I’d rather not see this again anytime soon.
When my mom had a mild stroke almost five weeks ago, I turned Lou and said, “I think I need to blog through this. It will help me. And maybe it will help someone else.”
Jesus. I’m really glad I didn’t.
First of all, now that my mom is walking on her own, fixing meals, and completing chores, it seems like a real whiny thing to do. Writing about my “struggles” during this experience is insulting to anyone who has had to endure a normal or severe stroke. Heck, it’s insulting to describe MY struggles at all. I’m not the one who can’t use her left hand.
Five weeks ago, however, I didn’t know everything would be okay. I completely lost the ability to imagine improvement. I guess that’s why they call it a crisis.
But things have improved. Including my attitude. And to celebrate, I’m capturing some of this crazy business in a list.
Ten Things About My Mom’s Stroke (in no particular order)
1. “Don’t freak out.” That was the lede when Brother #1 called to tell me mom was in the ER. I didn’t freak out. Not until much later.
2. My freak out. On her first night in the hospital, she assured us all that we should go home to sleep in our own beds. Lou, after picking up takeout for me, scooped me up from the hospital to take me home. By the time I arrived home, I was sobbing hysterically. Lou simply gathered a few things for me then drove me all the way back to the hospital so I could spend the night with Mom.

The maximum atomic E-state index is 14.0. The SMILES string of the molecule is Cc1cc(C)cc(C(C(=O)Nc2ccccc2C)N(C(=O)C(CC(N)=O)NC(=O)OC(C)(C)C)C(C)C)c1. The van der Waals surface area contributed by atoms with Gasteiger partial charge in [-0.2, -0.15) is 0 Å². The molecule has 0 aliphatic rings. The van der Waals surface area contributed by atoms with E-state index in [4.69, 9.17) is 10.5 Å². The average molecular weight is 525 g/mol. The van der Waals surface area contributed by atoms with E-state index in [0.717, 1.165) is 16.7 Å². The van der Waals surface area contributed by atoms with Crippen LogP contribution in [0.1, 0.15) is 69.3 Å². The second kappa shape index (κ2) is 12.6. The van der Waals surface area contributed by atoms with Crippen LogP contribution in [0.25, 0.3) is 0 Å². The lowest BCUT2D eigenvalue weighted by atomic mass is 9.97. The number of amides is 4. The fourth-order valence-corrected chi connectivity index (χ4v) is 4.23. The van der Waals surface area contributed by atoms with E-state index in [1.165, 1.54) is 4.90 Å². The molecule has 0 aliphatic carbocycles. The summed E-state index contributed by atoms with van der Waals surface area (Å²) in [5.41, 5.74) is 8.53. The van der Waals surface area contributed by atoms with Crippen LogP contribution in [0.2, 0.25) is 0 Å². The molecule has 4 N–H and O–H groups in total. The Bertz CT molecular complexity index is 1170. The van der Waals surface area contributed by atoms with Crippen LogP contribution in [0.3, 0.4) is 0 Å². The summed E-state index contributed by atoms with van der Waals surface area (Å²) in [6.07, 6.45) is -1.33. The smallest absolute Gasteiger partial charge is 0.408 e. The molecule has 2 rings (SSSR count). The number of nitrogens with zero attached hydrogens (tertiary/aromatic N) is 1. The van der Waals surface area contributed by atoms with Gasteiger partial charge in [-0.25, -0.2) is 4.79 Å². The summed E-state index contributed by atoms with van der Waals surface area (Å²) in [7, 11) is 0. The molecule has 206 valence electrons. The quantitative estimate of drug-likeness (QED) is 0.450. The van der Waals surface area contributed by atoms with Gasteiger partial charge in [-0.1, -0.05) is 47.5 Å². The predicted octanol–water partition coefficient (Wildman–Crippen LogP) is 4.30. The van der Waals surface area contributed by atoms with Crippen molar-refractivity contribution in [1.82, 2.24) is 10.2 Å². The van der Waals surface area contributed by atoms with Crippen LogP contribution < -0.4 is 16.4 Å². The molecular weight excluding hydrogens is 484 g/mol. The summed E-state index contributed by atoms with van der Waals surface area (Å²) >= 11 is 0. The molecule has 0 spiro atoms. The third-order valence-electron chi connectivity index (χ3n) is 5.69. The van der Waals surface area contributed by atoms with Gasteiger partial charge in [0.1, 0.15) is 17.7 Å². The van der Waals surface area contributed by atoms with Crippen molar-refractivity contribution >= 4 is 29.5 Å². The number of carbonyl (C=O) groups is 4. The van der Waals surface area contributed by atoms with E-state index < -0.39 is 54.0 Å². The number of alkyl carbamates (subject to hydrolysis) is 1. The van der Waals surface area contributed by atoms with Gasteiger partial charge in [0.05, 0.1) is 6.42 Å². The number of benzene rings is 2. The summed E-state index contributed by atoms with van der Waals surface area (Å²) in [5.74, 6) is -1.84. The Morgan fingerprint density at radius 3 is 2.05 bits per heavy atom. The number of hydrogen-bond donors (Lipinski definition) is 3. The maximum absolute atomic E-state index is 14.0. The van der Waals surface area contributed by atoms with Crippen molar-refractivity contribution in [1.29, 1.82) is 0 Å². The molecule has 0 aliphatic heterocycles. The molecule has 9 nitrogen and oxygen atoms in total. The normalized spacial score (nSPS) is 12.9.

3. I ate a sandwich. This, in itself, is not memorable. But when you eat a sandwich on the drive back to the hospital mid-freak-out, it’s quite a sight. Sobbing with tears and boogers streaming, I moaned, “Why the FUCK did this happen?!?!” over and over. Meanwhile, I was shoving a sandwich in my mouth as avocado and tomato slices slid out from between the bread. I picked up the avocado slices with my fingers and ate them. I didn’t have a napkin. (This item would also make my list of top five most unattractive moments of my entire life.)
4. I forgot. Lou tells me that in the days following the stroke, he managed to sneak me away one morning for a hike on North Mountain. I have absolutely no memory of this. None.
5. Hair is down. When I arrived with Lou and Brother #3 in the hospital, Mom’s hair was down. Gray, wavy, and thick, it covered most of the pillow. She always wears her hair in a french braid because she hates having it in her face. As soon as we walked in, she burst into tears. Then she asked me to braid her hair.
6. I learned how to french braid. “Who did your braid?” I asked Mom the other day. I figured it was her friend, Sammie (the other frequent braider). “You did,” my mom answered. I felt proud. It was a fine braid.
7. Mom squeezed my hand. On day one, her left hand couldn’t do anything. One morning during week three (or so) I put my hands in hers. She looked me right in the eyes, scrunched her brow, and squeezed my hand. I squealed.
8. Spring training. Mom spent two weeks at Scottsdale Osborn Hospital. While I stared out her window, endless families flooded the streets to watch spring training baseball games. They were wearing ridiculous hats, drinking beer (or whatever), hopping in pedi-cabs, and having a blast. I was in hell. But I was happy for them.
9. I became a lady. Sorry to be gross, but this was total bullshit. The day of the stroke, I unexpectedly got my “lady-times” while we were all at the hospital. Whatever!
10. I got mad. I wish I could tell you that I handled this entire thing with grace, love, and patience. I didn’t. Not even close. But I’m not ready to write about that yet.